Sunday, January 17, 2010

He’s Rich, He Must Be Very Righteous

It’s interesting to me that Latter-day Saints often equate financial success with personal righteousness when it comes to fellow members of the Church. It’s probably a result of living in such a success-oriented and materialistic world. However, I think most would agree that anyone can be monetarily rich, regardless of their status before God, as long as they are determined enough to make it so.

As Latter-day Saints, apparently one of our greatest tests we must endure in these last days is the acquisition of and proper use of wealth. Brigham Young once declared that “[t]he worst fear I have about this people is that they will get rich in this country, forget God and His people, wax fat, and kick themselves out of the Church and go to hell. This people will stand mobbing, robbing, poverty, and all manner of persecution, and be true. But my greater fear … is that they cannot stand wealth” (James S. Brown, Life of a Pioneer, Salt Lake City: Geo. Q. Cannon and Sons Co., 1900, pp. 122–23) (emphasis added).

Is wealth evil, then? Certainly not, since it is “the love of money” that constitutes the “root of all evil,” not money itself (see 1 Tim. 6:10). Indeed, President David O. McKay counseled that “[g]old does not corrupt man; it is in the motive of acquiring that gold that corruption occurs” (Treasures of Life, p.175). The false idea that financial success follows righteousness may stem, at least partly, from the following statement from Jacob:

But before ye seek for riches, seek ye for the kingdom of God. And after ye have obtained a hope in Christ ye shall obtain riches, if ye seek them; and ye will seek them for the intent to do good—to clothe the naked, and to feed the hungry, and to liberate the captive, and administer relief to the sick and the afflicted” (Jacob 2:18-19)(emphasis added)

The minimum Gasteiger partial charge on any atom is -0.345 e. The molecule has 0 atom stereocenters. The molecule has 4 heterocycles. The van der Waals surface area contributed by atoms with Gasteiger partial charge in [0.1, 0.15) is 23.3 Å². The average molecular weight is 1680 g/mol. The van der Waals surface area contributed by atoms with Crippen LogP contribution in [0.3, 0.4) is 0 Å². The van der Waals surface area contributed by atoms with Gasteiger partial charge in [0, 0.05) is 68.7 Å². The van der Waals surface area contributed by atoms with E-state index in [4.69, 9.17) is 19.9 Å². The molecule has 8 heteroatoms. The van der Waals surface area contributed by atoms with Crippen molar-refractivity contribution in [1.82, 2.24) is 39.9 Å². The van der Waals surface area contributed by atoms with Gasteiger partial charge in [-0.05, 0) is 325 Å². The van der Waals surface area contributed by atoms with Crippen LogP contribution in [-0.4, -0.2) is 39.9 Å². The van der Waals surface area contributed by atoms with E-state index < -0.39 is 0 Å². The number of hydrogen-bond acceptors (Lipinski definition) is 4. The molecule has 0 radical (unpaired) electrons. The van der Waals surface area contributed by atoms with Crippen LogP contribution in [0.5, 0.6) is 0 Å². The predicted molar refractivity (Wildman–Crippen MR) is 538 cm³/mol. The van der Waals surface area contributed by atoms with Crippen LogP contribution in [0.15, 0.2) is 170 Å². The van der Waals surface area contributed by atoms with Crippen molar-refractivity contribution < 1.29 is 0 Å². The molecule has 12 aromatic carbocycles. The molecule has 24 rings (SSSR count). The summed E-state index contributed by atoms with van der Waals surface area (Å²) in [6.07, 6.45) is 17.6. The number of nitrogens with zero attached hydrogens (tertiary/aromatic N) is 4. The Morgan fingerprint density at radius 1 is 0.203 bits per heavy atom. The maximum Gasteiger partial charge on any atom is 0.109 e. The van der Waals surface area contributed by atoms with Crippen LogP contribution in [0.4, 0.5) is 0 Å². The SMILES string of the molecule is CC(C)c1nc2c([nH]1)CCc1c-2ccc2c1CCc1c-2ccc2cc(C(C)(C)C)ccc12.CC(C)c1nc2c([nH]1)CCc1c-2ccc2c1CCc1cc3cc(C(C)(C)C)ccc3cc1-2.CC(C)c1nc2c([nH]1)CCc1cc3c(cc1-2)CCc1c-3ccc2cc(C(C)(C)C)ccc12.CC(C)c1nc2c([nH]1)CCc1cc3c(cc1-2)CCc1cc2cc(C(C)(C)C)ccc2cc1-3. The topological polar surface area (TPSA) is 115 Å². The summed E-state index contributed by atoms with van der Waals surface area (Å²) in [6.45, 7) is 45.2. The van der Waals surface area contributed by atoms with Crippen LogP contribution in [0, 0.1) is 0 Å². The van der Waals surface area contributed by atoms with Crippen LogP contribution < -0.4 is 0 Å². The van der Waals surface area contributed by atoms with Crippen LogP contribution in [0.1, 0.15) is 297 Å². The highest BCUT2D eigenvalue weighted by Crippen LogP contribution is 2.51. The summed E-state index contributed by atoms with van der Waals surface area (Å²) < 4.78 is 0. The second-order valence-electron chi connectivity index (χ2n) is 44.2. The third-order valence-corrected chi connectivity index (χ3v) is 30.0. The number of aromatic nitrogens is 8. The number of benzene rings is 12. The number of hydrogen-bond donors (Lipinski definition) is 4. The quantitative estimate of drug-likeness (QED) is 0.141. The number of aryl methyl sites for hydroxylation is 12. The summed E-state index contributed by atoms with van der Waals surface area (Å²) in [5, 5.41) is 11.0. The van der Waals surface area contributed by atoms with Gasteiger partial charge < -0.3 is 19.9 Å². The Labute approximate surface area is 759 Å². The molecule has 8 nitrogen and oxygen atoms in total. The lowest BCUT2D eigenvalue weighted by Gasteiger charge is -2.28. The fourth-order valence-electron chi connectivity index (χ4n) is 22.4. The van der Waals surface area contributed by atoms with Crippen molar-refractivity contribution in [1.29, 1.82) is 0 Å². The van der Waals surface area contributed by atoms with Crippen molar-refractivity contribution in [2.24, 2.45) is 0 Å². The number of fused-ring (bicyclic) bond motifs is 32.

Accordingly, all those who have received a hope in Christ, who are true and faithful to every covenant, and who further seek for riches, will be prospered, right? Not quite. There have been too many righteous men and women (i.e., men and women that know true success in life) who have lived and died in humble circumstances for us to conclude that financial success = righteousness.

Instead, I propose an alternative interpretation to the term “riches.” The Lord explained in modern revelation the following:

Seek not for riches but for wisdom, and behold, the mysteries of God shall be unfolded unto you, and then shall you be made rich. Behold, he that hath eternal life is rich” (D&C 6:7) (emphasis added).

And if ye seek the riches which it is the will of the Father to give unto you, ye shall be the richest of all people, for ye shall have the riches of eternity; and it must needs be that the riches of the earth are mine to give; but beware of pride, lest ye become as the Nephites of old” (D&C 38:39) (emphasis added)

Thus, I submit that, in at least one interpretation, “riches” may consist of intangible heavenly goods, such as an increase in spiritual guidance, revelation, and, above all, eternal life. This interpretation further accords with the Lord’s admonition that where one’s treasure is, there will his heart be also (see Matt. 6:21). Indeed, if our treasure is God’s greatest gift (i.e., eternal life), our heart will certainly be willing to “clothe the naked, and to feed the hungry, and to liberate the captive, and administer relief to the sick and the afflicted.”

7 comments:

Anonymous said...

"It’s interesting to me that Latter-day Saints often equate financial success with personal righteousness when it comes to fellow members of the Church."